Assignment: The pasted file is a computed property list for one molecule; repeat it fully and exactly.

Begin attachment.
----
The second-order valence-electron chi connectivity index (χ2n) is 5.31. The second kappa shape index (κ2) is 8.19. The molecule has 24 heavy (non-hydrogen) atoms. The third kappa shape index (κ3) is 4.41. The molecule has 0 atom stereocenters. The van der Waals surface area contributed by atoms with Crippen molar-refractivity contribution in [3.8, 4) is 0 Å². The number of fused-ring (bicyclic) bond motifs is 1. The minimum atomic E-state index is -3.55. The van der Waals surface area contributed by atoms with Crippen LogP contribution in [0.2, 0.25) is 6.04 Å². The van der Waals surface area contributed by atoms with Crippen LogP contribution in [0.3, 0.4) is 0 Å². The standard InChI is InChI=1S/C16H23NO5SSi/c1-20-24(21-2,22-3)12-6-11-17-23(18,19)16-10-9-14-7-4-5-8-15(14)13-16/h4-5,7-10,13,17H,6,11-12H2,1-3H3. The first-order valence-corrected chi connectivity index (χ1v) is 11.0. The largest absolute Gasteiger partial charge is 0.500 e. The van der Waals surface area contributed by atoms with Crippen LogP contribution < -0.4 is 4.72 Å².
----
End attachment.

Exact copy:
The second-order valence-electron chi connectivity index (χ2n) is 5.31. The second kappa shape index (κ2) is 8.19. The molecule has 24 heavy (non-hydrogen) atoms. The third kappa shape index (κ3) is 4.41. The molecule has 0 atom stereocenters. The van der Waals surface area contributed by atoms with Crippen molar-refractivity contribution in [3.8, 4) is 0 Å². The number of fused-ring (bicyclic) bond motifs is 1. The minimum atomic E-state index is -3.55. The van der Waals surface area contributed by atoms with Crippen LogP contribution in [0.2, 0.25) is 6.04 Å². The van der Waals surface area contributed by atoms with Crippen LogP contribution in [0.3, 0.4) is 0 Å². The standard InChI is InChI=1S/C16H23NO5SSi/c1-20-24(21-2,22-3)12-6-11-17-23(18,19)16-10-9-14-7-4-5-8-15(14)13-16/h4-5,7-10,13,17H,6,11-12H2,1-3H3. The first-order valence-corrected chi connectivity index (χ1v) is 11.0. The largest absolute Gasteiger partial charge is 0.500 e. The van der Waals surface area contributed by atoms with Crippen LogP contribution < -0.4 is 4.72 Å².